Paulo Freire’s Pedagogy of the Oppressed provided inspiration to build capacities for holding space through storytelling and poetry. Freire, the philosopher and educator whose work on power imbalances in political and social structures is foundational in the field of critical pedagogy, challenged Eurocentric approaches and argued that people can regain their human rights by fighting back through their own tools.[12] Along with reinforcing epistemic violence, Eurocentric approaches in peacebuilding tend to consider human or women’s rights narrowly and assume all women aspire to the sorts of formal leadership roles existing within established mechanisms.

Exploring what war, peace or inclusion mean to Yemenis, or specifically to Yemeni women, requires allowing Yemeni women to build a language from lived experiences — to tell our stories and produce our knowledge, without regard to criticisms that lived stories lack objectivity. To speak with no fear requires poetics to produce actions that transform lived fears so that an internal, inclusive peace, something that is often ignored in formal peacebuilding agendas, can be achieved.


In view of the theoretical framework described above, sessions in the December 2-4, 2021, online Peace and Poetry Workshop employed creative and artistic practices with 27 Yemeni women, ages 18-64 living in and outside Yemen, who were active in the public, private and academic sectors. Some of the women were working within formal peacebuilding initiatives and organizations, in areas including documentation, education and mediation. All would be considered experts in their respective fields, but their political and social affiliations varied widely. Some were nominated by the author, who curated the workshop, based on familiarity with their work and activism; some were nominated by the Sana’a Center for Strategic Studies based on prior collaboration, and others were nominated by various researchers working within civil society organizations. Because the research approach aimed to interrogate dominant narratives in the context of peacebuilding and highlight daily lived experiences, workshop sessions were designed around concepts of safety and joy as well as fear.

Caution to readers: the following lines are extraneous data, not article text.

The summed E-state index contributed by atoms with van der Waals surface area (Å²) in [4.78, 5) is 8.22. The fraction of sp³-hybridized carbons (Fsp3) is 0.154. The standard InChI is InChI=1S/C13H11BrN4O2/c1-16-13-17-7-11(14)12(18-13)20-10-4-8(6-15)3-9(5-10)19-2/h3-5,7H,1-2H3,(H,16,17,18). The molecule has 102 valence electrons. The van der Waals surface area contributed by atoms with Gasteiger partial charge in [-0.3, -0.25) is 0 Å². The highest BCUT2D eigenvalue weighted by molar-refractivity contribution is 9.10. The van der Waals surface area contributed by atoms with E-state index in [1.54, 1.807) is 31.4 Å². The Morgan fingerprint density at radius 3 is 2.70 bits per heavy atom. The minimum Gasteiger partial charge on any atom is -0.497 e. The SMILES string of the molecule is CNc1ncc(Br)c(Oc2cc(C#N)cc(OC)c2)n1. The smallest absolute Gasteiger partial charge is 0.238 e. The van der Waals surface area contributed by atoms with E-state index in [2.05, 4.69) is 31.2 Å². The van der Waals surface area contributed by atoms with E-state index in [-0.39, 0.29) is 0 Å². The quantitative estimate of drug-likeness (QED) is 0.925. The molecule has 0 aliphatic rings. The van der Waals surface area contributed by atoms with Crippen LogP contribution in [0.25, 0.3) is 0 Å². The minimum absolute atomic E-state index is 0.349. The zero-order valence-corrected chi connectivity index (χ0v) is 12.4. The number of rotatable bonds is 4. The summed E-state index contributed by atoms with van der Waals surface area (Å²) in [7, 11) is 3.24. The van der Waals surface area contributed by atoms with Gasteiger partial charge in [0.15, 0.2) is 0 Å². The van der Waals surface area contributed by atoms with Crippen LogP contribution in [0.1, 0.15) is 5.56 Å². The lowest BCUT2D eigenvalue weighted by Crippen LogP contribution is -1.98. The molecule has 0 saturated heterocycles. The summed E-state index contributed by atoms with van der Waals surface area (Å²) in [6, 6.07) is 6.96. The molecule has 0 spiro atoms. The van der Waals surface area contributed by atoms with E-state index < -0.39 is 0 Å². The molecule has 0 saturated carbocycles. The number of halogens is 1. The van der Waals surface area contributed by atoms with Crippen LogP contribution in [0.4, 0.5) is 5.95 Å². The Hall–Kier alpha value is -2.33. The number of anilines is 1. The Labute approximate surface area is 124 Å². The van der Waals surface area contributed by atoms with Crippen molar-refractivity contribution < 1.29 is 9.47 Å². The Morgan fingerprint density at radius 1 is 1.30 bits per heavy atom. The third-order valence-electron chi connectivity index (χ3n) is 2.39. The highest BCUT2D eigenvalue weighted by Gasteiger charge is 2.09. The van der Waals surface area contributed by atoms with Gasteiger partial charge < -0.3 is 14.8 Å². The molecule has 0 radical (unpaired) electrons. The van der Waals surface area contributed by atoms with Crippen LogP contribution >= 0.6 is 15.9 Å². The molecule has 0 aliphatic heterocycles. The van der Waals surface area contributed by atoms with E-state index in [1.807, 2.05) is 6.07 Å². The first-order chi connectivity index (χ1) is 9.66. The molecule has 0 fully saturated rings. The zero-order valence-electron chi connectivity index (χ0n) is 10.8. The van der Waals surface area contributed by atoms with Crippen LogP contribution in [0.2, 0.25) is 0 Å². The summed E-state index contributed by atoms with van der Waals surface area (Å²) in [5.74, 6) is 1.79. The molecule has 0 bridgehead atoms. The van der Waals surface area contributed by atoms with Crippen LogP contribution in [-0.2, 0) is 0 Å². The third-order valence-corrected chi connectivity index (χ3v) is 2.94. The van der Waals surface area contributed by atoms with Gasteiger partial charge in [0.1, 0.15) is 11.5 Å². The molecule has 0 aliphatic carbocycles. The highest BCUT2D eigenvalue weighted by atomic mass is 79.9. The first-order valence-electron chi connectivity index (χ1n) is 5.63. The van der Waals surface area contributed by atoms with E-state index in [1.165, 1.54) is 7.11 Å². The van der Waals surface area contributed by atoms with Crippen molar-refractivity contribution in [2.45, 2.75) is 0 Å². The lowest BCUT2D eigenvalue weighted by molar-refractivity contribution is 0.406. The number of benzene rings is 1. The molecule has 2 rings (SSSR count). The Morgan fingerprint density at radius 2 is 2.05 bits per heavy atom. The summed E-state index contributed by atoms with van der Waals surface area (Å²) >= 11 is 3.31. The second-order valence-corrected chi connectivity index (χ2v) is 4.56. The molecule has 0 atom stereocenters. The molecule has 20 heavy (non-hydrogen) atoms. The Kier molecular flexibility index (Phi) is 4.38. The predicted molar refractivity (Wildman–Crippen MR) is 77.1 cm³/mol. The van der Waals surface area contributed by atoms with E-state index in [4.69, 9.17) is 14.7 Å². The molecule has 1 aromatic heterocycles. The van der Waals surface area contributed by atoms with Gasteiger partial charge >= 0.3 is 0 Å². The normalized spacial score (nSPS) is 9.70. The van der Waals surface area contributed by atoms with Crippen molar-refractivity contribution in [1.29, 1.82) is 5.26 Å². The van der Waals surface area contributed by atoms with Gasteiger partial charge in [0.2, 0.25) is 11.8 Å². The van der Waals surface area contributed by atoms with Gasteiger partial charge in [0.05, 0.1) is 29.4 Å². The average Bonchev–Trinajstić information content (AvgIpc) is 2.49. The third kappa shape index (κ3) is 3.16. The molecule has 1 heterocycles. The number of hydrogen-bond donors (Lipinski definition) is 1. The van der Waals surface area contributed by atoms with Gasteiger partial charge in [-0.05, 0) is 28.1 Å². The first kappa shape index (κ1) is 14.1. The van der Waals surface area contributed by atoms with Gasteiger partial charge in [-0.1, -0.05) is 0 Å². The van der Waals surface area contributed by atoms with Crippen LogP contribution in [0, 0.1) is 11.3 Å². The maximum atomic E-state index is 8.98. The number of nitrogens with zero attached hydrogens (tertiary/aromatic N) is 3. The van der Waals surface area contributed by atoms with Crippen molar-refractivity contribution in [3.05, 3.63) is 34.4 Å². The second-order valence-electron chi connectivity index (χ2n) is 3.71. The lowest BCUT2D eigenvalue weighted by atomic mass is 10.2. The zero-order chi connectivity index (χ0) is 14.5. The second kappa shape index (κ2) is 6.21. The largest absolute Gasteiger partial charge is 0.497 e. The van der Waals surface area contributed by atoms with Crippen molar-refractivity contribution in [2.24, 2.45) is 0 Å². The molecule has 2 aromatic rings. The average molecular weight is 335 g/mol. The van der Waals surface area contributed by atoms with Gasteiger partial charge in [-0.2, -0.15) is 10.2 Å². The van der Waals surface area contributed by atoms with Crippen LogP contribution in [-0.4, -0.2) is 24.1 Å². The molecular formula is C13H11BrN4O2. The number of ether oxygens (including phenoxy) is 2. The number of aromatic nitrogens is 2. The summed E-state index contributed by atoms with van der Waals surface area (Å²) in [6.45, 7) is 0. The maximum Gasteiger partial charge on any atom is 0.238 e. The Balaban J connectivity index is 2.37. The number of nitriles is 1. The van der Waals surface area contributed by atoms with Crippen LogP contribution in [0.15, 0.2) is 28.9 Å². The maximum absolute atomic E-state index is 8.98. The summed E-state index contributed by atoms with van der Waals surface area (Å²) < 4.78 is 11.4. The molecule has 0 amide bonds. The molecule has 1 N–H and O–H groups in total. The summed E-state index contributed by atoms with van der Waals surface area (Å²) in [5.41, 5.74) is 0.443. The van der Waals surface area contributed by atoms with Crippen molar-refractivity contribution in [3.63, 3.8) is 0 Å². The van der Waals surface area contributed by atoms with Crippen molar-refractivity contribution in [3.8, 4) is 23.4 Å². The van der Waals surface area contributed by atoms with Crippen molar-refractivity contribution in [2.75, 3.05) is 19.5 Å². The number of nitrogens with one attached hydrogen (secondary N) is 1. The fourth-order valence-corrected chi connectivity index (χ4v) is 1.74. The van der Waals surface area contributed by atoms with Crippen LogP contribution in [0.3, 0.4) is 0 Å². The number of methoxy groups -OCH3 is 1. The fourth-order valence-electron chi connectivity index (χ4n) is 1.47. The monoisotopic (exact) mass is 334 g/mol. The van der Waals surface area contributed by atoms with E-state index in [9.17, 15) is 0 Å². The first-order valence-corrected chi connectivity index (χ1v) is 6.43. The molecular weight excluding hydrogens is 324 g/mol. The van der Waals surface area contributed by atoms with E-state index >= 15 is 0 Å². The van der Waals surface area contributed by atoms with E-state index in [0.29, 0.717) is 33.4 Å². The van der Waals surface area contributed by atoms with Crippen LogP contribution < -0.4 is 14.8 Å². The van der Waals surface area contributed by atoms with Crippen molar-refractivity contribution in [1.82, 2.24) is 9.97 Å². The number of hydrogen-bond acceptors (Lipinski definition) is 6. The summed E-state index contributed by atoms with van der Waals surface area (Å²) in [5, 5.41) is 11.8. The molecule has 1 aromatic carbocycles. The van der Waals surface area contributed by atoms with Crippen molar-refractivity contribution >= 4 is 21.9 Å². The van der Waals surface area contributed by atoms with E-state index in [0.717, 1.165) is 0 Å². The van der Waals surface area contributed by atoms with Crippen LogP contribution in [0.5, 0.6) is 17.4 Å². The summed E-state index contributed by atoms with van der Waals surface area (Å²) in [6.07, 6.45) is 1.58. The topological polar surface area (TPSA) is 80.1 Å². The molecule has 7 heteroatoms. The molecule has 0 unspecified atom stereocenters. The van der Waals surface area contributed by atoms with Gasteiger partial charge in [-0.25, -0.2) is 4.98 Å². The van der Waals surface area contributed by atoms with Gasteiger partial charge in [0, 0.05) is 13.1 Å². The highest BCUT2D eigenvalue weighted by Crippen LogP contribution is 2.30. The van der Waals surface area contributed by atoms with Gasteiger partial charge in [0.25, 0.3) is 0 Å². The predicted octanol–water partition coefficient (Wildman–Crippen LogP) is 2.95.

Two methods of analyzing the multiple layers of the artistic work done in the sessions were used, one aimed at activating silences and the other archival:

  • thinking through/discussing with the women the stories and poetry that they shared during the workshop as a deconstructive practice to illustrate what matters and what is at stake; and
  • recording the sessions and taking notes based on observations of the dynamics among the women to analyze what happened when they were given the tools to hold space.

Empirical Analysis

Pluralities of Female Subjecthood and Leadership in a Situation of Oppression

One workshop activity tapped the story of Scheherazade in One Thousand and One Nights, and how she used storytelling to negotiate her life.[13] Despite conflicting feminist analyses of the story, it was used to start a conversation with the participants by asking them to imagine themselves in the role of Scheherazade. The participants’ responses showed the plural visions of female subjecthood and leadership, which are elaborated on below.

One stream of responses viewed Scheherazade’s actions as a feminist act: She represented a leader who protected herself and other women through storytelling. “She saved a thousand women,” as one said.[14] To these women, the struggle against oppression and power inequality should not only be face-to-face but also through other means; in this case, through stories. Scheherezade represented the power of women to use their difference from men as a way to speak back rather than to attempt to ignore the difference, alluding to the idea that if men are physically strong, then women are astute and resourceful. These women perceived Scheherazade’s struggle in a relational and collective way.

Another stream of response was critical of Scheherazade’s actions. These women spoke of being unable to wait so long — more than 2 ½ years — to fight back. “Why would I narrate 1,000 stories?!” one woman said. Another, in characterizing her way of responding to oppression, said, “I am an attacker, and it hurts me in a bad way.” Unlike the previous stream of responses, these women focused much more on the here and now of violence and how it is experienced and resisted individually.